The Not-So-Terrible Twos: Supporting Toddlers’ Big Emotions

For little people that play the day away and take nice long naps, toddlers do have it a little rough. They are not babies anymore, and their social-emotional skills are forming at an unbelievable rate. Each day, they understand a bit more of the world around them. At the same time, they are still little enough to not have control of what happens around them (and not know how to control the emotions happening within them just yet, either).

 

It is understandable that this age is commonly referred to as “the terrible twos” when you think of all the crying, yelling, and just the big emotions in general.

 

However, when you consider all the changes a toddler is experiencing, it may not be so terrible after all.

 

The Science Behind Toddlers’ Big Emotions

The CDC says it best: “Toddlers will experience huge thinking, learning, social, and emotional changes that will help them explore their world and make sense of it.”

 

Some concrete changes that take place during the toddler years include:

 

  • Awareness of the toddler’s self as an individual
  • A desire for independence
  • A deeper emotional experience, including feelings of empathy, fear, embarrassment, guilt, envy, frustration, and more
  • The start of self-regulation skills (though support is needed to bring these full-circle)

How You Can Help

Being two will always be tough. However, as parents, there are a few things we can do to make this transitional time easier for our little ones:

 

Stay Calm in the Moment

 

We’re all human, and honestly, it’s tough to stay calm when our kids are screaming and crying about something that seems so minor to us. However, modeling a calm reaction is one of the best ways to both support and teach our child through their big emotions.

 

When they see us calmly acknowledge their feelings and help them through their difficulty, they are seeing a firsthand example of the exact skill we want them to learn.

 

Teach Emotions to Your Toddler

 

As mentioned above, toddlerhood is the age where children start to feel emotions they’ve never experienced before. They know all about being happy and sad, but as adults, we know emotions extend much further than these two extremes,

 

New feelings for toddlers can include guilt, embarrassment, fear, empathy, and more.

 

One of the biggest new emotions is frustration. To give a toddler a word and understanding for this feeling is to give them a solution to probably half the challenges they face in a day.

 

It is abstract, but it can be quite simple to teach.

 

Try saying, “I see you’re frustrated because your shoe fell off your foot and you had to stop playing so mommy could fix it.”

 

Then, calmly voice a solution to the frustration: “Let’s tie a double-knot in your shoelaces this time so we don’t need to feel this same frustration again.”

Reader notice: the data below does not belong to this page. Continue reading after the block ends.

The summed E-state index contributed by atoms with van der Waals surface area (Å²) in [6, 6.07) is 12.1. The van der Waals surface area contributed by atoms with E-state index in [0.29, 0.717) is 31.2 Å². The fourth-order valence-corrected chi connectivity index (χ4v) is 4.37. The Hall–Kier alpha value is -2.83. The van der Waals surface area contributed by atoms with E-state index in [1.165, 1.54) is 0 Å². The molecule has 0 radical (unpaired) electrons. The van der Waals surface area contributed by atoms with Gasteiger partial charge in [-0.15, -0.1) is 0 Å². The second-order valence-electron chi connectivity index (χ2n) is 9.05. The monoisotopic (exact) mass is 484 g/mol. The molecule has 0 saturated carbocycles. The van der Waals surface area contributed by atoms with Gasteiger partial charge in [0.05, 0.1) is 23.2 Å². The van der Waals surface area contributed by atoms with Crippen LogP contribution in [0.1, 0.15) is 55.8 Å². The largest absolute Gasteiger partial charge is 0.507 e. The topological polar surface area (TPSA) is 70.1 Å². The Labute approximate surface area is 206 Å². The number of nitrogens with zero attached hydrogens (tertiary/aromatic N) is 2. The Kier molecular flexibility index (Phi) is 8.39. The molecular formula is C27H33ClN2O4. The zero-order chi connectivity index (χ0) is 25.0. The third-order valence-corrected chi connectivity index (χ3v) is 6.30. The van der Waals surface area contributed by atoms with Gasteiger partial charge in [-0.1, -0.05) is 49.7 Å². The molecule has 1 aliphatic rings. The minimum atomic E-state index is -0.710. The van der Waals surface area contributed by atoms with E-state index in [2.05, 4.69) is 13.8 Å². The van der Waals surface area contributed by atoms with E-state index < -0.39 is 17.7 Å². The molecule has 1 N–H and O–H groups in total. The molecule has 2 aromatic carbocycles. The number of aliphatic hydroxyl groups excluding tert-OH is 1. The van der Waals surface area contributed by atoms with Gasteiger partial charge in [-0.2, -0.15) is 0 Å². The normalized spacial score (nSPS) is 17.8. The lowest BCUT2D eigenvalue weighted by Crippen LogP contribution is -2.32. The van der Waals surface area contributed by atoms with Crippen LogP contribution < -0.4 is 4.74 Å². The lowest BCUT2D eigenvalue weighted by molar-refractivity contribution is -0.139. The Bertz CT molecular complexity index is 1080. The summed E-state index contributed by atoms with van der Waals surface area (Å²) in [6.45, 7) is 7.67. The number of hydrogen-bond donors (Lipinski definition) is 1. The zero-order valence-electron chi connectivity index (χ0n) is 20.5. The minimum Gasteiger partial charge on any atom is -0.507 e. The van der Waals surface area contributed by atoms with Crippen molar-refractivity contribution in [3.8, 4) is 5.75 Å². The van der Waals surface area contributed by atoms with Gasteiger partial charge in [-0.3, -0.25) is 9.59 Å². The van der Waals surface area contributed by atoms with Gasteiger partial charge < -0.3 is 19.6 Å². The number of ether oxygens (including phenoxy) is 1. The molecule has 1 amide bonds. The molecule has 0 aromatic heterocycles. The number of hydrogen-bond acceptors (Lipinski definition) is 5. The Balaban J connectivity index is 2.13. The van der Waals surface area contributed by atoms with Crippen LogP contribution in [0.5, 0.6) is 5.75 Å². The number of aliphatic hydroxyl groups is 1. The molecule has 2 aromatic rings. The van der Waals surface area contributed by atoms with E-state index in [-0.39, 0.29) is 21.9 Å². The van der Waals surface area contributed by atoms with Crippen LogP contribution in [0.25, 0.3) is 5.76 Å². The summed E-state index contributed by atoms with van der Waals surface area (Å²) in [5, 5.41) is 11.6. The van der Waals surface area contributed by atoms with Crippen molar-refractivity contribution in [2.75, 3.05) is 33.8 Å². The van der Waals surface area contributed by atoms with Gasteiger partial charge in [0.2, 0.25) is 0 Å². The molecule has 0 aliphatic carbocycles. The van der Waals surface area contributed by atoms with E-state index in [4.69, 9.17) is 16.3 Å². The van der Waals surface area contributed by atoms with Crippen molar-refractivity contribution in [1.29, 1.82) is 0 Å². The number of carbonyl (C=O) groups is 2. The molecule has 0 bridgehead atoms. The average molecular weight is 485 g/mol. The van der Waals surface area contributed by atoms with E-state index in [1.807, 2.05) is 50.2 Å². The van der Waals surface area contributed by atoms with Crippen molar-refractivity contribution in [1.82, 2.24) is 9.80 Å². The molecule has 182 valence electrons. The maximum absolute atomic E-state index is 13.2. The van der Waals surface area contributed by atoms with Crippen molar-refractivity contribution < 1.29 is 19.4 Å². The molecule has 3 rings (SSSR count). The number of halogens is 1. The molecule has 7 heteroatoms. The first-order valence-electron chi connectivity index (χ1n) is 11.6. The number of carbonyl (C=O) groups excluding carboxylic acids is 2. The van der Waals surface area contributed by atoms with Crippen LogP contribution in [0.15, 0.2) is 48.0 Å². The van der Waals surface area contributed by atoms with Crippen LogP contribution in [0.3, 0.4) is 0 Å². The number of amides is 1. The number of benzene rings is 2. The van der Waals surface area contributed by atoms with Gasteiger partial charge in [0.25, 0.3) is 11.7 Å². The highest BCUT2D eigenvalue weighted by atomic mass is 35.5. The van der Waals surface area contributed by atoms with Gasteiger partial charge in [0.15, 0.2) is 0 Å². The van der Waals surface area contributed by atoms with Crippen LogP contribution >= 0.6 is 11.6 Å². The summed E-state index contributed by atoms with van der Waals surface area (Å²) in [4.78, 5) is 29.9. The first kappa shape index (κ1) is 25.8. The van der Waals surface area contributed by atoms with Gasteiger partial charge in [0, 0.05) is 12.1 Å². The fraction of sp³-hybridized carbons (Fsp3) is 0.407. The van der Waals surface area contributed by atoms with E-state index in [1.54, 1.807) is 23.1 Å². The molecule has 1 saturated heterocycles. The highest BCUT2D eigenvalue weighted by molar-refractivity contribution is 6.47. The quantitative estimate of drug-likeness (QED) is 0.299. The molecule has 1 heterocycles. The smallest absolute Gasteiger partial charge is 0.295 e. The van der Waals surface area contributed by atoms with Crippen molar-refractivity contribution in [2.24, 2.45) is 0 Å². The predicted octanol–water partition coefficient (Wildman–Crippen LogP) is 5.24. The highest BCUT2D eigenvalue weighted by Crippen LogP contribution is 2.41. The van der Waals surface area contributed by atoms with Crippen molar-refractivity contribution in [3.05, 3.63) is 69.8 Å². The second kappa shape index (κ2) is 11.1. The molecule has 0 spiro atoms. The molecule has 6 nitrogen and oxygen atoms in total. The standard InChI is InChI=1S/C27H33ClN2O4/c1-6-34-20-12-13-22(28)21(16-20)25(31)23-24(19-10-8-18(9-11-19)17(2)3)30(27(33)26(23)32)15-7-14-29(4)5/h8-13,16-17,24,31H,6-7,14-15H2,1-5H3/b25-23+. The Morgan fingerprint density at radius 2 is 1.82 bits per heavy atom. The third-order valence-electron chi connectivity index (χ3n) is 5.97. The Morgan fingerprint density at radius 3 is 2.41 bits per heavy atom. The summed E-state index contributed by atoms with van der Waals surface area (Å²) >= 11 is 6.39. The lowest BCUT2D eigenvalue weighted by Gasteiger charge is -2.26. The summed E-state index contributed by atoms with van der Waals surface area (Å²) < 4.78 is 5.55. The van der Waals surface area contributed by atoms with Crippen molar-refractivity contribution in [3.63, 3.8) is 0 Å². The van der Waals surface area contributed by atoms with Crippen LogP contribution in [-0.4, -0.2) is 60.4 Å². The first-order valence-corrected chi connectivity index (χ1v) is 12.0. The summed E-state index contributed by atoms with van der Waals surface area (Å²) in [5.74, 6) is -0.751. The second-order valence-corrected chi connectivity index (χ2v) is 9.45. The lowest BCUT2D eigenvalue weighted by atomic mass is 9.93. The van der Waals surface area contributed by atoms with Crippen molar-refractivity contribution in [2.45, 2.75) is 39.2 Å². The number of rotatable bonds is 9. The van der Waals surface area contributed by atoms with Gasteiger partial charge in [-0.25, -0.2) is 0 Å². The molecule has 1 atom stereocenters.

Our kids are little sponges, and as you continue to voice emotions as they feel them, they’ll gain a new understanding of how they feel as well as a way to express themselves when needed.

 

If you’re wanting to go further in emotional education, reading books on emotions and practicing emotion faces in the mirror (or with each other) are great tools, too.

 

 

Provide Opportunities to Practice New Emotions

 

Understanding toddlers’ big emotions is a huge step, but you can go further to help your child understand these feelings. It’s often helpful to give your child space to practice the new feelings they’re experiencing.

 

One great way to do this is to promote dramatic play.

 

Dramatic play, also referred to as pretend play, gives kids a chance to act out real life scenarios in a setting that is risk-free. It allows them to walk through something they’ve experienced before so they can better understand the circumstance and the big emotions that come along with it.

 

Toddlers may play “doctor” with their stuffed toys or dolls to overcome the fear they once experienced in a doctor’s office, etc.

 

Set Aside Special Parent-Child Bonding Time

 

The tips above can make toddlers’ big emotions easier to handle, but it will always be a little bit tough to be two (or three, or four).

 

Another great way to support your child during this time is to set aside plenty of special bonding time. You could:

 

  • Find 20 minutes per day to sit on the floor with your child and a pile of books, just reading and enjoying the time spent together.
  • Take a walk, just you and your toddler, and let them (safely) lead the way. See what they want to experience and have fun along the way!
  • Have a fun “date night” dinner, just the two of you for some special quality time
  • Spend some time each day playing with your toddler “device free,” so they feel they have got your full attention

 

Toddlers’ big emotions may be tricky, but with a little support from parents and close adults, this age does not need to match up with the phrase “terrible twos.” Remember to stay calm, understand the changes your toddler is going through, and teach them all about the new feelings they are experiencing. You are the perfect parent for your tiny human, and you’re sure to rock this stage, too.